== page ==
(NC) If you believe that P, then you are rationally required to disbelieve not-P.

NC is plainly false as a universal principle. Sometimes rationality requires us to reject our prior beliefs in favour of their negations. This lends support to the wide-scope reading of the conditional:
(WC) Rationality requires that: if you believe that P, then you disbelieve not-P.

WC, unlike NC, may be satisfied by rejecting the antecedent (belief that P) as an alternative to fulfilling the consequent (disbelieving not-P). In fact, WC is logically equivalent to WD above (well, if we treat the earlier 'ought' as merely meaning "rationally required", leaving open the question of whether these requirements are genuinely normative). But this reminds us that there is a second way to revise NC. Rather than converting it into a wide-scope requirement, we might instead replace it with a disjunction of narrow-scope requirements, as in ND. So the problems with simple "NC"-style narrow-scope requirements need not lead us to accept wide-scope requirements.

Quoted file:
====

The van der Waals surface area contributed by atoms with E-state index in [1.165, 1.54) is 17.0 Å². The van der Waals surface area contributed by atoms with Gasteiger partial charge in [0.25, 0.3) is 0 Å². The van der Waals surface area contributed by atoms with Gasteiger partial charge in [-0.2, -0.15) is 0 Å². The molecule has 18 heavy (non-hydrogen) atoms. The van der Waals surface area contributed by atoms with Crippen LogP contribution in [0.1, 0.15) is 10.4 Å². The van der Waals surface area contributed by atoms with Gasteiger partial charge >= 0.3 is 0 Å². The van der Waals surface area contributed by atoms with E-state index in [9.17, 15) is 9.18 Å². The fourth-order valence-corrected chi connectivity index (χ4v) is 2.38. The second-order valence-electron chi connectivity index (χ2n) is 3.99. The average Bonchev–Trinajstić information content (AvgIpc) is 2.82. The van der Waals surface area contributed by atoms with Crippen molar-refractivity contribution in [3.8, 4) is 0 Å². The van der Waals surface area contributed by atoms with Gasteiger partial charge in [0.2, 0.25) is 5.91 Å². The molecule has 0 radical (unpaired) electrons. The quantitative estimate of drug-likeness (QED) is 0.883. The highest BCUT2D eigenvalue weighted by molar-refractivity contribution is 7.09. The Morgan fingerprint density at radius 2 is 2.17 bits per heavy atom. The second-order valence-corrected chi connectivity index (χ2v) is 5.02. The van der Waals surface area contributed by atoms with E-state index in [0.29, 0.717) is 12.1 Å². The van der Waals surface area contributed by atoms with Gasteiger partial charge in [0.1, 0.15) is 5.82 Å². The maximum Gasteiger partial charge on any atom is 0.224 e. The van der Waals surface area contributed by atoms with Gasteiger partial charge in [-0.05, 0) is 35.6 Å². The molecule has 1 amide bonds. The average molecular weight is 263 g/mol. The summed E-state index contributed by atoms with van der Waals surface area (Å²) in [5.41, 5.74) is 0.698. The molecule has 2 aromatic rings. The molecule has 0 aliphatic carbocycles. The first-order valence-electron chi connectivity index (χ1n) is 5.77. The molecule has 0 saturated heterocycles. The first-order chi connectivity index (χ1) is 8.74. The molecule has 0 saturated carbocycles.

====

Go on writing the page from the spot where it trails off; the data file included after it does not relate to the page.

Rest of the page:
1. Maybe I'm just having a senior moment but I'm confused by all of that. Three basic questions:

    1. How is WD different from ND or NC different from WC? It seems they are making exactly the same claim using different words.

    2. Why is NC plainly false? If you reject your prior belief then there is no problem with NC because you no longer believe P. If you believe P and fail to disbelieve not-P you are being irrational regardless of whether P is actually true or whether you change your mind later.

    3. When you say 'X disbelieves P', does that mean

    a) X believes P is false; or
    b) X does not believe P is true

    If the meaning is a) then WD and ND are false because it may be rational to form no belief about the truth of P, e.g. if P is 'there is currently an odd number of atoms in the universe'

    If the meaning is b) then NC and WC are too weak because a belief in P rationally requires a positive belief that not-P is false.